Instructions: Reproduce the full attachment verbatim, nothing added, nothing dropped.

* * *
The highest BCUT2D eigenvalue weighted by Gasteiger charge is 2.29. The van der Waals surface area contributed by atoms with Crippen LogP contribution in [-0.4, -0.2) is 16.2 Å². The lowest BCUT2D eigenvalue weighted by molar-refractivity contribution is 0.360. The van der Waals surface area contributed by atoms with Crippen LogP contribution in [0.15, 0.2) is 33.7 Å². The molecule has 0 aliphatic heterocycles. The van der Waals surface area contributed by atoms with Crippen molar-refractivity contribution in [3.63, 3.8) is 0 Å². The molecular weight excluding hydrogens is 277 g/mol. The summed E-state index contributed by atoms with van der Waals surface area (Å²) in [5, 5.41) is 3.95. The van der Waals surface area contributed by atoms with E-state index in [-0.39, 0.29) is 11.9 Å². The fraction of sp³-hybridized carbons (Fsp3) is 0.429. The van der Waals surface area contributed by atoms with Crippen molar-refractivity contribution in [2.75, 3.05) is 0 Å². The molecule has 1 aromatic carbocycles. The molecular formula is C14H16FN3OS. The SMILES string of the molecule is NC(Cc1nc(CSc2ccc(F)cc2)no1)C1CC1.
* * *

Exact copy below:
The highest BCUT2D eigenvalue weighted by Gasteiger charge is 2.29. The van der Waals surface area contributed by atoms with Crippen LogP contribution in [-0.4, -0.2) is 16.2 Å². The lowest BCUT2D eigenvalue weighted by molar-refractivity contribution is 0.360. The van der Waals surface area contributed by atoms with Crippen LogP contribution in [0.15, 0.2) is 33.7 Å². The molecule has 0 aliphatic heterocycles. The van der Waals surface area contributed by atoms with Crippen molar-refractivity contribution in [3.63, 3.8) is 0 Å². The molecular weight excluding hydrogens is 277 g/mol. The summed E-state index contributed by atoms with van der Waals surface area (Å²) in [5, 5.41) is 3.95. The van der Waals surface area contributed by atoms with E-state index in [-0.39, 0.29) is 11.9 Å². The fraction of sp³-hybridized carbons (Fsp3) is 0.429. The van der Waals surface area contributed by atoms with Crippen molar-refractivity contribution in [2.75, 3.05) is 0 Å². The molecule has 1 aromatic carbocycles. The molecular formula is C14H16FN3OS. The SMILES string of the molecule is NC(Cc1nc(CSc2ccc(F)cc2)no1)C1CC1.